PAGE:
With the Marathon des Sables now only 9 weeks away, it was time for Mark Hillier to put himself to the test by taking on the 2 day, 66 mile ultra marathon called the Pilgrim Challenge. And to simulate how it might be when he battles the toughest race on earth, Mark was intending to carry 6kg on his back for both days. At the Marathon des Sables, each runner is responsible for carrying their own food and camping equipment round for the duration of their 6 day journey across over 250km of desert.
Staged across the impressive North Downs Way, the participants must follow in the footsteps of pilgrims travelling to Canterbury as they pass through the ancient countryside, picturesque villages and areas of outstanding natural beauty.
One key difference between the Pilgrim Challenge and the Marathon des Sables, aside from the distance and terrain of course, is that at the Pilgrim Challenge, everything is taken care of. You get overnight accommodation, breakfast and evening meals, plus food and drink at the checkpoints. At the Marathon des Sables of course, you have to bring all this stuff with you.
The race starts at Sandy Farm Business Park in Farnham, with the route for the first day finishing up at Warwick School in Redhill. The second day then takes the participants back to Sandy Farm. The course includes 2,374 metres of ascent.
Something else he probably won’t encounter at the Marathon des Sables is persistent rain. At the Pilgrim Challenge, he had to contend with a whole day of rain on the Saturday, which turned it into a 33 mile slog across churned up mud. It was slippery under foot but Mark battled the elements well, completing the course for Day 1 in a time of 5 hours, 46 minutes and 21 seconds. That put him in 39th place overall, which he was pretty happy with.
Sunday saw a significant improvement in the weather, which all of those taking on both days of the Pilgrim Challenge, including Mark, would have been very grateful for. Unfortunately the mud was still there though and Mark actually managed to fall over 4 times, leaving him a little battered and bruised in the aftermath.
He also managed to take an unplanned detour, adding an extra 4 miles onto the route. As if it wasn’t already far enough! After completing the 33 miles, plus the additional 4, Mark hauled himself over the finish line to register a time of 7 hours, 43 minutes and 17 seconds.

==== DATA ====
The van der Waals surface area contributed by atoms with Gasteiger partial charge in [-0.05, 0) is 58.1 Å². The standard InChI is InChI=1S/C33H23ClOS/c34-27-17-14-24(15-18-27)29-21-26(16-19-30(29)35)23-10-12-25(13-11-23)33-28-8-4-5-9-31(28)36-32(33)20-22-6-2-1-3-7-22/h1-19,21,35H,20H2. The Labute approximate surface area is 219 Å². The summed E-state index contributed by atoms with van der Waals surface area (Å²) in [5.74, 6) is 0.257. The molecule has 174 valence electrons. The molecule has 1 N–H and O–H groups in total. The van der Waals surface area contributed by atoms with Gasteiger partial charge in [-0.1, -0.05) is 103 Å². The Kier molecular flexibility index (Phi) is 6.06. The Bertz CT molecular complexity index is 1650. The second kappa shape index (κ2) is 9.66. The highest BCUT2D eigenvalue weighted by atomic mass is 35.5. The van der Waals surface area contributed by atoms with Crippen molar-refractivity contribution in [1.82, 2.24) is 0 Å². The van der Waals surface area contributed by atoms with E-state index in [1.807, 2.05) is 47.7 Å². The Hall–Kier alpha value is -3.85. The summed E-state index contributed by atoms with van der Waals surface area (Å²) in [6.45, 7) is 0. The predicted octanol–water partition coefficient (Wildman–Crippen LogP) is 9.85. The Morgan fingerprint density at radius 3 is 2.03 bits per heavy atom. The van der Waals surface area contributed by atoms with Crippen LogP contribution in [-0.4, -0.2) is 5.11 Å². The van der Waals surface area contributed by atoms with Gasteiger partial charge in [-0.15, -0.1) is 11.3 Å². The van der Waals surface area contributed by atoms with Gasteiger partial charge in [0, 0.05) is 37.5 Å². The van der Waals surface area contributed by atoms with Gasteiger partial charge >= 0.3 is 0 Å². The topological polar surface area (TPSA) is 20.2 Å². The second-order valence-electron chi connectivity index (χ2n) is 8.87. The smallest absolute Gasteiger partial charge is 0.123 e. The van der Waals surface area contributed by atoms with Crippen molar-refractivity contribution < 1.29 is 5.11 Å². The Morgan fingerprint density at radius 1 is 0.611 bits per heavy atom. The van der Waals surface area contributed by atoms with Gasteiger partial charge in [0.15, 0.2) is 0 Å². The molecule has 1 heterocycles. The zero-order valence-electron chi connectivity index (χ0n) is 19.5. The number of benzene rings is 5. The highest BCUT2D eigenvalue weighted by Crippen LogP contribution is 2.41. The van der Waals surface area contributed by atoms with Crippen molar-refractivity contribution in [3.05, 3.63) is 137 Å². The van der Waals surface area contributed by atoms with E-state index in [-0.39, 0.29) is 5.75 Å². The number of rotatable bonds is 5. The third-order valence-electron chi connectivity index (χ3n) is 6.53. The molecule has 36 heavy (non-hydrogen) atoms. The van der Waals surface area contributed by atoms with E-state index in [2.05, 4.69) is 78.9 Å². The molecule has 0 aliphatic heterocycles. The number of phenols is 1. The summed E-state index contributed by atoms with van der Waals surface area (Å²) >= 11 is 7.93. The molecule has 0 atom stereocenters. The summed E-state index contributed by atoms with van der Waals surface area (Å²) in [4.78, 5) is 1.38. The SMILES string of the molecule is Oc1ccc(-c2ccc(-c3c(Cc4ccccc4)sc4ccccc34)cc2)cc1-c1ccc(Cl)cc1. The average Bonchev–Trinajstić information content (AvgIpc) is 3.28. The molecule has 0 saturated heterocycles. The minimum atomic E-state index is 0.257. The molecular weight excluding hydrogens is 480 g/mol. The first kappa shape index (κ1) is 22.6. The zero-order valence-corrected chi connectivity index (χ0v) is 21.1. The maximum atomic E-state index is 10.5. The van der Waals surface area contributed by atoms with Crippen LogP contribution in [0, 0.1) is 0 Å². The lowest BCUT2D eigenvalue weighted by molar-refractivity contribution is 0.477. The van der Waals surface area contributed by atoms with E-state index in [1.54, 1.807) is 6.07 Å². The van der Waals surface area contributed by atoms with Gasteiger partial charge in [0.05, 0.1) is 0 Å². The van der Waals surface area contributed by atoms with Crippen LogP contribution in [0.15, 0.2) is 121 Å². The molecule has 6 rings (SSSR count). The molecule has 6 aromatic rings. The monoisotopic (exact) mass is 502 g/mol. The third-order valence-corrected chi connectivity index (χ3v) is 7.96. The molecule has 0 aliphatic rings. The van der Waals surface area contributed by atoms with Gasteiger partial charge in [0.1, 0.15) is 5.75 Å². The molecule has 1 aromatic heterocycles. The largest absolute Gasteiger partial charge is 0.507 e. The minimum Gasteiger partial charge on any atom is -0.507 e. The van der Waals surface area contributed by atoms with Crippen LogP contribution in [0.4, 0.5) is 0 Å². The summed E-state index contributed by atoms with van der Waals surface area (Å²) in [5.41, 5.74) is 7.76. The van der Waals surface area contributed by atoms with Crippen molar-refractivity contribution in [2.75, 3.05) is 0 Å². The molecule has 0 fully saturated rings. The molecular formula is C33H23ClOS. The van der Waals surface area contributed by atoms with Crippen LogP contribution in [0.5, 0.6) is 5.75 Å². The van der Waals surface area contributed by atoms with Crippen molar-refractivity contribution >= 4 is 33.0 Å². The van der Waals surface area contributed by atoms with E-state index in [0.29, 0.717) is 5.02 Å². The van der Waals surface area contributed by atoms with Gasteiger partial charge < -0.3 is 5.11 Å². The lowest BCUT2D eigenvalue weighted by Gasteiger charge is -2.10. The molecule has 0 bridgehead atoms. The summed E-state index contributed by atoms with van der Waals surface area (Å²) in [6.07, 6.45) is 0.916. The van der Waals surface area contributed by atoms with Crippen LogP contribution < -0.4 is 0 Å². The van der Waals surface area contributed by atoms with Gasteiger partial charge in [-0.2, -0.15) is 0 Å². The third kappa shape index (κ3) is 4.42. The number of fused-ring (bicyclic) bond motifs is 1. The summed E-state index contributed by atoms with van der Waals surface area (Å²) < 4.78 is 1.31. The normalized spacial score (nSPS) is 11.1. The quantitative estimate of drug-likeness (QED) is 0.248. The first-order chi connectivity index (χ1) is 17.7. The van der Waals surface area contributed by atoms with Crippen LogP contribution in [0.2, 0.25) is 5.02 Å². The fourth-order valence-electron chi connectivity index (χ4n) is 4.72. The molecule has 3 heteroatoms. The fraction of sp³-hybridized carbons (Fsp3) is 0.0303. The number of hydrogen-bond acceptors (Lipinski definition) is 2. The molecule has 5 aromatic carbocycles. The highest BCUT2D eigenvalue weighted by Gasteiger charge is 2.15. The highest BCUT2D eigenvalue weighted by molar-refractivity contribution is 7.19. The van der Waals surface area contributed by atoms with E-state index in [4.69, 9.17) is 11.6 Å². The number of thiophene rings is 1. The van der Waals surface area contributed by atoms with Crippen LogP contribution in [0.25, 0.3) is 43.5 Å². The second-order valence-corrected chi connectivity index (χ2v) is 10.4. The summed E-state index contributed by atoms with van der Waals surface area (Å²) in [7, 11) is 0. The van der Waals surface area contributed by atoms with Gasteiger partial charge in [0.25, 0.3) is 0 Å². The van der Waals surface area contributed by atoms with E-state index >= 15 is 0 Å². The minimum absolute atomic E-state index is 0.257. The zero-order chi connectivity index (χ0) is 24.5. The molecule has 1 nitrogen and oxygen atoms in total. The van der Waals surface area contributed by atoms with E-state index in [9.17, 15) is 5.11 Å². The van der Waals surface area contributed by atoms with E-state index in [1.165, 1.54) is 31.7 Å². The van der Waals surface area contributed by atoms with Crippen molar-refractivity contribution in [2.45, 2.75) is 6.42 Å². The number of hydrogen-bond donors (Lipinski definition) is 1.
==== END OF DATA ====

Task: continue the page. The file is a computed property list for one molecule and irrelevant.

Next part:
Combining the 2 days of hard graft, Mark’s total overall time was 13 hours, 29 minutes and 38 seconds, putting him in 74th place. This was out of 181 who actually completed the full 2 days. A further 32 of the competitors were unable to complete the challenge, pulling out either on the 1st or 2nd day.
Mark was 31st in the Men 40+ category. The race was won by James Bellward, who completed Day 1 in 4:25:31 and Day 2 in 4:43:47, giving him a combined overall time of 9:09:18.
Gregory Allen finished 2nd, completing Day 1 in 4:25:35 and Day 2 in 4:51:53 giving his a total combined time of 9:17:28. Justin Montague took 3rd, finishing Day 1 in 4:40:17 and Day 2 in 4:48:24, giving him an overall time of 9:28:41.
The 1st lady to finish was Sarah Hill who came in 6th overall, getting through Day 1 in 4:43:13 and Day 2 in 5:00:54, giving her a very impressive total combined time of 9:44:00.
As opposed to being driven by time though, Mark’s main focuses for the race were just completing it carrying the weight on his back and also getting through it injury free. He succeeded on both counts so that has to go down as an extremely valuable training exercise.
Over the next couple of weeks Mark is going to focus on recovery, with a few light runs. He will follow this up with a final block of 4 weeks hard training before undertaking 3 weeks of tapering with some hot yoga thrown into the mix to help him get used to desert temperatures.
The next race he has lined up is the Oakhaven Half Marathon in the New Forest, which is on 4th March. He plans to complete that race fully loaded with weight.